This is a partial transcript of The Big Story With John Gibson, November 17, 2003, that has been edited for clarity.
JOHN GIBSON, HOST: California Gov. Arnold Schwarzenegger (search) thanks his wife Maria on Election Day, saying he couldn't have done it without her, the same thing many successful men say about their wives.
Heather Nauert is here with more on the political power wives.
HEATHER NAUERT, FNC CORRESPONDENT: Hi there, John. Well, Maria Shriver (search) was called the secret weapon on her husband's campaign. She softened her husband's image, making him more palatable to the swing voters and, of course, helped get out the vote.
She is not the only woman to have stood firmly behind her man. Joining me now is author David Heymann (search) who's written about women who stand alongside powerful political men in his book The Georgetown Ladies' Social Club. He's also written extensively about the Kennedys. David, today's big question is, how much does the governorator owe to his wife Maria Shriver?
C. DAVID HEYMANN, AUTHOR, GEORGETOWN LADIES SOCIAL CLUB: Well, it's strange that he said he was elected on faith and hope. He was elected on faith, hope and Maria Shriver. Maria being a Kennedy, Kennedys originated that whole process of brothers, sisters, parents, aunts, uncles all campaigning on behalf of the candidate as they did in John F. Kennedy's case in 1960 when he was elected president.
NAUERT: I guess they really know better than any other political family in the country how to take on a scandal, how to handle it and how to make it a plus out of a minus.
HEYMANN: Absolutely. And that was the strength in this election in California. The fact that he was quoted in an interview he had given much earlier in his career that talked about orgies and drug use. And the Los Angeles Times coming up with allegations of womanizing etcetera, etcetera. I mean, Maria demonstrate a great deal of thick skinnedness in order to support her man.
NAUERT: Had that scandal not basically haunted him at the very last moment, would as many people have come out in support of her and her husband?
HEYMANN: I think that had the scandal not occurred, there probably would have been — you know, he would have won an even larger margin, frankly. The thing is that — look, the Kennedys have been haunted by scandals their entire political careers and so Maria is well-schooled in how to deal with this sort of an incident.
NAUERT: What is it about women who stand behind or stand alongside these powerful men that basically helps the men to, I don't know, achieve their full potential or to go out and really go get 'em?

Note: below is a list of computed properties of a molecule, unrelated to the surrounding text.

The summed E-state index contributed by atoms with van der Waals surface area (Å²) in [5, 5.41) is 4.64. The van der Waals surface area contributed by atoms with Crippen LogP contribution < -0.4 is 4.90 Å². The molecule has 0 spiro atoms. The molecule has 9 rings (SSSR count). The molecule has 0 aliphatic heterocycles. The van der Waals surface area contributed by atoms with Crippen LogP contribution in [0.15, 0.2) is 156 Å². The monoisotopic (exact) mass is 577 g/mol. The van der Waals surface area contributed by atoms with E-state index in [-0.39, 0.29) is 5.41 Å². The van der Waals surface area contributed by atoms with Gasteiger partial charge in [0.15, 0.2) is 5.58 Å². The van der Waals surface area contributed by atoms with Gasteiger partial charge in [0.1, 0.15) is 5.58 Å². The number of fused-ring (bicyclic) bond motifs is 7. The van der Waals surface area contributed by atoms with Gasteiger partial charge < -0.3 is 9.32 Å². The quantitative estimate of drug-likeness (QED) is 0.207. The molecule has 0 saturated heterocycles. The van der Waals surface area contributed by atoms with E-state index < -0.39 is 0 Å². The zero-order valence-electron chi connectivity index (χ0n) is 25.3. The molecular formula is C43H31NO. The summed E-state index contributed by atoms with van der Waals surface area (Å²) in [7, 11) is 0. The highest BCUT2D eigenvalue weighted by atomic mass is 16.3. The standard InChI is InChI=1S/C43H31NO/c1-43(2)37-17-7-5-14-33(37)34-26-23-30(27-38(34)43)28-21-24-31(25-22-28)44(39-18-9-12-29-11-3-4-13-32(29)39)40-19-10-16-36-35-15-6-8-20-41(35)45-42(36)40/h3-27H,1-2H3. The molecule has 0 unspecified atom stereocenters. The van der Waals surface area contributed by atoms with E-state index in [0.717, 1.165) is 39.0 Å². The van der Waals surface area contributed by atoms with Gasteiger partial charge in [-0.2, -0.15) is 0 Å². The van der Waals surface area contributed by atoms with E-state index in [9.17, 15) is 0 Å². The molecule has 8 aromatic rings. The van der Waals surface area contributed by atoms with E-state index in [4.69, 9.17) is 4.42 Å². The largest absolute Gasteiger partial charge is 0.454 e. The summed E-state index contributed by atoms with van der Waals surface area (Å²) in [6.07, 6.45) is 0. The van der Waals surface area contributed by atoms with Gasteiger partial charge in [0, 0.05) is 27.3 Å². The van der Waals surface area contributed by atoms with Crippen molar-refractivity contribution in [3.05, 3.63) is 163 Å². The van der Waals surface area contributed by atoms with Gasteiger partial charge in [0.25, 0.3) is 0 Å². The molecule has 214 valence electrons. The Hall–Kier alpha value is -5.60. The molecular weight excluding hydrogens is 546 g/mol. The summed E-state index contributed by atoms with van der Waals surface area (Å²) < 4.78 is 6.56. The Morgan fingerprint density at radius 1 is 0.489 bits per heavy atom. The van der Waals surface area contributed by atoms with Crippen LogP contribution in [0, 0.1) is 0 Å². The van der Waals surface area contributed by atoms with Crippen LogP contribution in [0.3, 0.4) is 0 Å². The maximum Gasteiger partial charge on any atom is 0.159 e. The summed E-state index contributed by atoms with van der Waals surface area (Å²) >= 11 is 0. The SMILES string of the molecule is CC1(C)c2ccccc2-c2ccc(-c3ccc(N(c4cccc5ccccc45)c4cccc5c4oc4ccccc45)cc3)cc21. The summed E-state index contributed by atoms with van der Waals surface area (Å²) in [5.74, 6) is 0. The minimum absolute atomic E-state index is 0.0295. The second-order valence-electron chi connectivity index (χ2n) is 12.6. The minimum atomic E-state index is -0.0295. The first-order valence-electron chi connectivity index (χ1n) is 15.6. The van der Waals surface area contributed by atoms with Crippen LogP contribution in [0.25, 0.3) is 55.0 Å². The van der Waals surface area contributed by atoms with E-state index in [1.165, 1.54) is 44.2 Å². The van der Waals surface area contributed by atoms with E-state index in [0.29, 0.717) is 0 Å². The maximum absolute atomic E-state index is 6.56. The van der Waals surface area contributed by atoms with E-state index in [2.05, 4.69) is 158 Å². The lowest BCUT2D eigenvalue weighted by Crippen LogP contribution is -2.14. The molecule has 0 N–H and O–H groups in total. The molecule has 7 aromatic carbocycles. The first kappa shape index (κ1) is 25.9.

HEYMANN: Well, the day is different now than it was in the earlier part of the 20th century. It's a complex political arena that the candidate is faced with. It takes more than just a single person to win an election. People are no longer voting for simply one person, be it a male or female. They are voting — it's almost a family unit that is being issued into office.
NAUERT: So people really have bought into the thing that Clinton used to say, during his first time around, saying you get two for the price of one?
HEYMANN: Hillary Clinton was, you know, as he called her, the co-president and, in fact, now she is a viable political presidential candidate in either 2008 or even 2004. So, we may see the co-presidential couple back in office. Who knows?
NAUERT: Now in your book, you spent a lot of time, of course, in Georgetown and you've written about some very powerful women in the past. What have you found about how much influence these women really do wield with their political husbands or their powerful husbands? I know you followed around or have written about Katherine Graham (search), former publisher of The Washington Post and her husband.
HEYMANN: Well, her husband actually died in 1963, killed himself. Katharine Graham took over The Washington Post and Newsweek magazine. And we all know the power that she wielded. She brought down Richard Nixon. As a matter of fact, Nixon was so taken aback by the power syndrome of the Georgetown ladies that he said this is a shadowy conspiracy of women.
NAUERT: Did Nixon feel threatened by these women back then?
HEYMANN: At the beginning, he thought this is not something — these women are not something that I have to pay attention to. But he soon learned that these women were enormously powerful. By the same token, it was Pamela Harriman, another one of the five, who put in a president. Bill Clinton, when she died in 1997, Bill Clinton stood by Mrs. Harriman's grave and said, I am here, as president, because of her. She raised $70 million in his behalf.
NAUERT: What about sort of the reverse of that? The men standing alongside powerful women? Of course, nowadays, we have many powerful women holding high political office. How important is a male spouse to a female politician now?
HEYMANN: Well, I think that we see less of that because, you know, the tradition being what it is, we haven't yet reached that point where, you know, men of political spouses are there ready to give up their careers and march alongside their female consorts, their partners. But that day will come. And I think Bill Clinton is a case in point. I think he is ready to support Hillary.
NAUERT: Okay. Thank you very much, David Heymann, for joining us. Good luck with your book.
Now, the new first lady of California was among the first to speak at her husband's inaugural today. She read a poem by author Maya Angelou, and she later held the Bible as her husband gave the oath of office - John.
GIBSON: All right, Heather Nauert. Heather, thank you very much.
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